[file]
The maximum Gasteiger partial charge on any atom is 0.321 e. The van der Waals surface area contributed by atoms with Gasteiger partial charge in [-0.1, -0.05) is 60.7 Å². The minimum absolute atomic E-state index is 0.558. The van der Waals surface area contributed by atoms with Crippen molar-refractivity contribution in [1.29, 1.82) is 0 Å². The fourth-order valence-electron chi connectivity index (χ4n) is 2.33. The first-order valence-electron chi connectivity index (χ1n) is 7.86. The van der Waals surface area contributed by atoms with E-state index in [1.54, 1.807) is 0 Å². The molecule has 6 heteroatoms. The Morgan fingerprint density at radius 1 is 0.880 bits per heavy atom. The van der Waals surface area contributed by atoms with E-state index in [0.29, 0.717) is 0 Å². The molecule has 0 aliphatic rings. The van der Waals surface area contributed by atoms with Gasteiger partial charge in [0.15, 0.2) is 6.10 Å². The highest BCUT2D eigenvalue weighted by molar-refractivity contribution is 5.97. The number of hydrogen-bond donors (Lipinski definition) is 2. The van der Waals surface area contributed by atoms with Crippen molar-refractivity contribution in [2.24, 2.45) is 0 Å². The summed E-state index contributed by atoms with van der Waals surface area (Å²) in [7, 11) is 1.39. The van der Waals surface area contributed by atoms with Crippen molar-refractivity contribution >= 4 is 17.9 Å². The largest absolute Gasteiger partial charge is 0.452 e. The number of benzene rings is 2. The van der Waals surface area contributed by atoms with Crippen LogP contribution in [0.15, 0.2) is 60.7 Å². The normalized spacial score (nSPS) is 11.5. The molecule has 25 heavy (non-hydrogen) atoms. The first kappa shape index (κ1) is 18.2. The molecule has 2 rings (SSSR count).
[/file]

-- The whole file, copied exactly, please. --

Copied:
The maximum Gasteiger partial charge on any atom is 0.321 e. The van der Waals surface area contributed by atoms with Gasteiger partial charge in [-0.1, -0.05) is 60.7 Å². The minimum absolute atomic E-state index is 0.558. The van der Waals surface area contributed by atoms with Crippen molar-refractivity contribution in [1.29, 1.82) is 0 Å². The fourth-order valence-electron chi connectivity index (χ4n) is 2.33. The first-order valence-electron chi connectivity index (χ1n) is 7.86. The van der Waals surface area contributed by atoms with E-state index in [1.54, 1.807) is 0 Å². The molecule has 6 heteroatoms. The Morgan fingerprint density at radius 1 is 0.880 bits per heavy atom. The van der Waals surface area contributed by atoms with E-state index in [0.29, 0.717) is 0 Å². The molecule has 0 aliphatic rings. The van der Waals surface area contributed by atoms with Gasteiger partial charge in [0.15, 0.2) is 6.10 Å². The highest BCUT2D eigenvalue weighted by molar-refractivity contribution is 5.97. The number of hydrogen-bond donors (Lipinski definition) is 2. The van der Waals surface area contributed by atoms with Crippen molar-refractivity contribution in [2.24, 2.45) is 0 Å². The summed E-state index contributed by atoms with van der Waals surface area (Å²) in [7, 11) is 1.39. The van der Waals surface area contributed by atoms with Crippen molar-refractivity contribution >= 4 is 17.9 Å². The largest absolute Gasteiger partial charge is 0.452 e. The number of benzene rings is 2. The van der Waals surface area contributed by atoms with Crippen LogP contribution in [0.15, 0.2) is 60.7 Å². The normalized spacial score (nSPS) is 11.5. The molecule has 25 heavy (non-hydrogen) atoms. The first kappa shape index (κ1) is 18.2. The molecule has 2 rings (SSSR count).